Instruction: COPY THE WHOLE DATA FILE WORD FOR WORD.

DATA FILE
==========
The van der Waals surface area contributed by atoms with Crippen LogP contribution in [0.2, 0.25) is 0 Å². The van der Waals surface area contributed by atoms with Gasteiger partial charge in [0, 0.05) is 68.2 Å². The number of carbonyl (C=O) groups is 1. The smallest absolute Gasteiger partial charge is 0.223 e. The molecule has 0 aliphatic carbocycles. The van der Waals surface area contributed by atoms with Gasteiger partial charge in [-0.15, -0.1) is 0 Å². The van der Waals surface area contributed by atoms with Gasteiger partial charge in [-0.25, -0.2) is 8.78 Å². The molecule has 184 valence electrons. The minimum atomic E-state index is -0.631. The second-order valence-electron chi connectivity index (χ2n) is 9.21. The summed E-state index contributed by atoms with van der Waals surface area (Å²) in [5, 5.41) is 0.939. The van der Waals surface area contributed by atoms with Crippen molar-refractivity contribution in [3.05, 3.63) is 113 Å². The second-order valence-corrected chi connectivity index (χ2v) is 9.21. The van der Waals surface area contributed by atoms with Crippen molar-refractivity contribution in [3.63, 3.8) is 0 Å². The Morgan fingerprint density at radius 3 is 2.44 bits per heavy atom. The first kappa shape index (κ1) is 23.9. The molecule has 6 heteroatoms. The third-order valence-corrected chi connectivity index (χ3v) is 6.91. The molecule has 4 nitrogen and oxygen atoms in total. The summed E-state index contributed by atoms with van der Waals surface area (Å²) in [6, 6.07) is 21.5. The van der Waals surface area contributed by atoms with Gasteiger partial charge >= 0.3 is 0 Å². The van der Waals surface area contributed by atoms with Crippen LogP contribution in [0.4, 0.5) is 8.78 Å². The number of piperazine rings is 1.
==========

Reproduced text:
The van der Waals surface area contributed by atoms with Crippen LogP contribution in [0.2, 0.25) is 0 Å². The van der Waals surface area contributed by atoms with Gasteiger partial charge in [0, 0.05) is 68.2 Å². The number of carbonyl (C=O) groups is 1. The smallest absolute Gasteiger partial charge is 0.223 e. The molecule has 0 aliphatic carbocycles. The van der Waals surface area contributed by atoms with Gasteiger partial charge in [-0.15, -0.1) is 0 Å². The van der Waals surface area contributed by atoms with Gasteiger partial charge in [-0.25, -0.2) is 8.78 Å². The molecule has 184 valence electrons. The minimum atomic E-state index is -0.631. The second-order valence-electron chi connectivity index (χ2n) is 9.21. The summed E-state index contributed by atoms with van der Waals surface area (Å²) in [5, 5.41) is 0.939. The van der Waals surface area contributed by atoms with Crippen molar-refractivity contribution in [3.05, 3.63) is 113 Å². The second-order valence-corrected chi connectivity index (χ2v) is 9.21. The van der Waals surface area contributed by atoms with Crippen molar-refractivity contribution in [3.63, 3.8) is 0 Å². The Morgan fingerprint density at radius 3 is 2.44 bits per heavy atom. The first kappa shape index (κ1) is 23.9. The molecule has 6 heteroatoms. The third-order valence-corrected chi connectivity index (χ3v) is 6.91. The molecule has 4 nitrogen and oxygen atoms in total. The summed E-state index contributed by atoms with van der Waals surface area (Å²) in [6, 6.07) is 21.5. The van der Waals surface area contributed by atoms with Gasteiger partial charge >= 0.3 is 0 Å². The van der Waals surface area contributed by atoms with Crippen LogP contribution in [0.4, 0.5) is 8.78 Å². The number of piperazine rings is 1.